Morning Briefing: Markets mixed on Trump, Brexit

Morning Briefing: Markets mixed on Trump, Brexit

Morning Briefing: Markets mixed on Trump, Brexit

Markets mixed on Trump, Brexit

Friday’s sessions on the world stock markets has been choppy so far with President Trump and Brexit among the key issues.

The US president is set to sign two executive orders today, focusing on the trade deficit and tariff enforcement. He has also caused concern by posting on Twitter than a meeting with China’s president Xi Jinping next week will be a “very difficult one in that we can no longer have massive trade deficits.”

Asian markets closed mostly lower, although Shanghai gained on better-than-expected manufacturing PMI. Tokyo’s Nikkei slipped on mixed data including a decline in household spending.

European markets are mostly lower as the EU negotiators set out their draft strategy for the Brexit negotiations. In a potential blow to the UK government’s plans, the document says that no trade deal will be agreed until the UK actually leaves the bloc, although an interim agreement may be reached.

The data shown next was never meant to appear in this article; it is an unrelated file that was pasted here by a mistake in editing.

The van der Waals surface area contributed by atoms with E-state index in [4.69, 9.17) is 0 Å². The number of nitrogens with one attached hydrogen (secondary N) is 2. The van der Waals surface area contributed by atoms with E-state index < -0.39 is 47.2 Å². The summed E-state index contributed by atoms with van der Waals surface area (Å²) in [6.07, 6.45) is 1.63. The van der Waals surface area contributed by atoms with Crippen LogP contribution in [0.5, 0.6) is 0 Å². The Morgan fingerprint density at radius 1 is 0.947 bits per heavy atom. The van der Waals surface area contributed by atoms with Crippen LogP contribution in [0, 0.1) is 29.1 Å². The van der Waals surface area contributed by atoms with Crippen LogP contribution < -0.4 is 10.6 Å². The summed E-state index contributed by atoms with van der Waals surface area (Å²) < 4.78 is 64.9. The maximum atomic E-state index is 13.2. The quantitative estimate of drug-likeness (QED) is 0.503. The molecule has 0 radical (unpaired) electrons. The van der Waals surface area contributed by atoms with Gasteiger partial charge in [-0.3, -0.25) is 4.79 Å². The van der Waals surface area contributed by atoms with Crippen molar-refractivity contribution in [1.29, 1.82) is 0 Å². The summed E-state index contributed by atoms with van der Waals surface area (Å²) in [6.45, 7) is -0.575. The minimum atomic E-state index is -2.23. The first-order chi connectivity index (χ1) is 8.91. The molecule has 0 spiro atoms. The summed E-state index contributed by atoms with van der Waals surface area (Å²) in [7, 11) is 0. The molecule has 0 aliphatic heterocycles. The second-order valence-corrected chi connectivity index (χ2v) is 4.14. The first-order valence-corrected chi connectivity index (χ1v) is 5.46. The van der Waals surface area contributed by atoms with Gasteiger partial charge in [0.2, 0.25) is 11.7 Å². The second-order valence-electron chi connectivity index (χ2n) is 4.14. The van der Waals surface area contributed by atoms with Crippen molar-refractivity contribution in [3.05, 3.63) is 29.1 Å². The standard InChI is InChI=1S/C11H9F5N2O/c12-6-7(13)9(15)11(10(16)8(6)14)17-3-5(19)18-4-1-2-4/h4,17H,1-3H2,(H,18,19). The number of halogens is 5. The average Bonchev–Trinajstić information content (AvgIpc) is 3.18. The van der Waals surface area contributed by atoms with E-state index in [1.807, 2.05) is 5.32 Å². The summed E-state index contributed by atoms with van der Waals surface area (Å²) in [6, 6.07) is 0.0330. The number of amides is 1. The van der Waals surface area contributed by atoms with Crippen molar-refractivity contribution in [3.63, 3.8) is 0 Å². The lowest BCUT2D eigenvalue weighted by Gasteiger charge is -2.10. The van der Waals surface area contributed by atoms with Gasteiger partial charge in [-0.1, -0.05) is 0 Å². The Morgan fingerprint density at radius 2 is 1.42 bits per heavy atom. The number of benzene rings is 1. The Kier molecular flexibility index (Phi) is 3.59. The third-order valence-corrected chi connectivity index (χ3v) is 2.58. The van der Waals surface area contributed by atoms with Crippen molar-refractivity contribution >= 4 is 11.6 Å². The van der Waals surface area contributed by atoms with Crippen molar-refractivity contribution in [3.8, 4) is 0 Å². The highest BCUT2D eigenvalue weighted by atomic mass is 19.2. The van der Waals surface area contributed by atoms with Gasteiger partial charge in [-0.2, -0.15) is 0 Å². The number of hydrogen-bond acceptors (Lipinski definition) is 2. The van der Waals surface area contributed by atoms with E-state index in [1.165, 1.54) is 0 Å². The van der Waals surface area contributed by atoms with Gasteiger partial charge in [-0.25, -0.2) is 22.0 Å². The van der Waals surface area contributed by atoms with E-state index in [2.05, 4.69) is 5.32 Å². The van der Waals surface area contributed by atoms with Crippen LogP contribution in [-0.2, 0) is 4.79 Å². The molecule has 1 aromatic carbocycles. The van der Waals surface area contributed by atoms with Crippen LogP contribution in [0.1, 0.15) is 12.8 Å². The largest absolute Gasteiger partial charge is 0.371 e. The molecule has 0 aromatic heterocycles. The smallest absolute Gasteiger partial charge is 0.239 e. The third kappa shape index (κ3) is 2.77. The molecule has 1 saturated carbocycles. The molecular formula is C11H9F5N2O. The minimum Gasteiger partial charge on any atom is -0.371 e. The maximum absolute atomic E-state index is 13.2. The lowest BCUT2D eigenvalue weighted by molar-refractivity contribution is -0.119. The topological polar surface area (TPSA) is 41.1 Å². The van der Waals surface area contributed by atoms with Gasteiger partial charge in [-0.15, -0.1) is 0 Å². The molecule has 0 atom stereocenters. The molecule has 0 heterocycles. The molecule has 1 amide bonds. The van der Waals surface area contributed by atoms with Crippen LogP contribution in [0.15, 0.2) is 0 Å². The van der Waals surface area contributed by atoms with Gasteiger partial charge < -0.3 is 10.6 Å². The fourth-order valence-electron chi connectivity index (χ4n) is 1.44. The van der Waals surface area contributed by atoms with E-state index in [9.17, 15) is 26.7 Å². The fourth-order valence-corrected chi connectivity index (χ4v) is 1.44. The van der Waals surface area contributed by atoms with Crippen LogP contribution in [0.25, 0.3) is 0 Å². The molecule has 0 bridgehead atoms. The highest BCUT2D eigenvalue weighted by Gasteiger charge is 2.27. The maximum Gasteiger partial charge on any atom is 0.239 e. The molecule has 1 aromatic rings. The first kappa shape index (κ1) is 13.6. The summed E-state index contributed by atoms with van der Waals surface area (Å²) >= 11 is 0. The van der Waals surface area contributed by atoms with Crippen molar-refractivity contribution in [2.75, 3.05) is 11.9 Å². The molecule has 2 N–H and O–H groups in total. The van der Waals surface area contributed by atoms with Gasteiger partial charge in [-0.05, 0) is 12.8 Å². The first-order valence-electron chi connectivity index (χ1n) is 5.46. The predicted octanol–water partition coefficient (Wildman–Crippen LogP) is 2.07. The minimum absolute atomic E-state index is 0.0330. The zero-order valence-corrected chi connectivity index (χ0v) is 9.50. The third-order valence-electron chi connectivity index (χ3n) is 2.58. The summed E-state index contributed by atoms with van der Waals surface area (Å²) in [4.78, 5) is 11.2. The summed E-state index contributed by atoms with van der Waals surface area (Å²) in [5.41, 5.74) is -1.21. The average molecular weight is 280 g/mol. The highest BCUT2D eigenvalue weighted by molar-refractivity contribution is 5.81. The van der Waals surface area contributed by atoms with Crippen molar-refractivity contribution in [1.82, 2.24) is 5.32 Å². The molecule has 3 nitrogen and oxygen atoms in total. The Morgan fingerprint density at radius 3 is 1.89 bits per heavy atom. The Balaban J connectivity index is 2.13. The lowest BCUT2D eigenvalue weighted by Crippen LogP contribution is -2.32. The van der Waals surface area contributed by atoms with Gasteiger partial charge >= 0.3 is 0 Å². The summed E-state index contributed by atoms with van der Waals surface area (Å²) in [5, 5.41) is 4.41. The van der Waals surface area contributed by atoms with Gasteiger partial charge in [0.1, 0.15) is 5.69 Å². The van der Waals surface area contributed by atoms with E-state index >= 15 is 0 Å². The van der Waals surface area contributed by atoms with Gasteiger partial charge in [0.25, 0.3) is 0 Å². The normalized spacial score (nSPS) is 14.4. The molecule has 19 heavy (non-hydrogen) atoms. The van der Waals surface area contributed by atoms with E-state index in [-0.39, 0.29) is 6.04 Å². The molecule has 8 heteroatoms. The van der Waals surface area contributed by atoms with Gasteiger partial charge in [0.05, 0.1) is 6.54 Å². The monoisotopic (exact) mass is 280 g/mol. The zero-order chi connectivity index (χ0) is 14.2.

Bargaining chips for the deal are likely to include agreement on protection for citizens of the two jurisdictions living in the other; and the payment by the UK for some of the bloc’s costs that were agreed pre-Brexit.

Wall Street and Toronto are expected to open lower. Canadian GDP data is due at 8.30am ET.




1 month ago

1 year ago


North America (previous session)

US Dow Jones

20,728.49 (+0.33 per cent)

-0.40 per cent

+17.21 per cent

TSX Composite

15,578.76 (-0.50 per cent)

+1.17 per cent

+15.45 per cent


Europe (at 5.00am ET)


7,330.03 (-0.53 per cent)

+0.92 per cent

+18.71 per cent

German DAX

12,247.08 (-0.08 per cent)

+3.49 per cent

+22.89 per cent


Asia (at close)

China CSI 300

3,456.05 (+0.56 per cent)

+0.09 per cent

+7.39 per cent

Japan Nikkei

18,909.26 (-0.81 per cent)

-1.10 per cent

+12.83 per cent


Other Data (at 5.00am ET)

Oil (Brent)

Oil (WTI)


Can. Dollar


(-0.25 per cent)


(-0.14 per cent)


(-0.28 per cent)



Aus. Dollar


US economy grew in fourth quarter says US Commerce Dept.

The third reading of US GDP shows that the economy grew by an annualized rate of 2.1 per cent in the fourth quarter, bettering the previous US Commerce Dept. estimate of 1.9 per cent.

However, the underlying concern is that for the whole of 2016, GDP was up just 1.6 per cent following a 2.6 per cent rise in 2015. The fourth quarter reading was down significantly from the 3.5 per cent growth of the third quarter.

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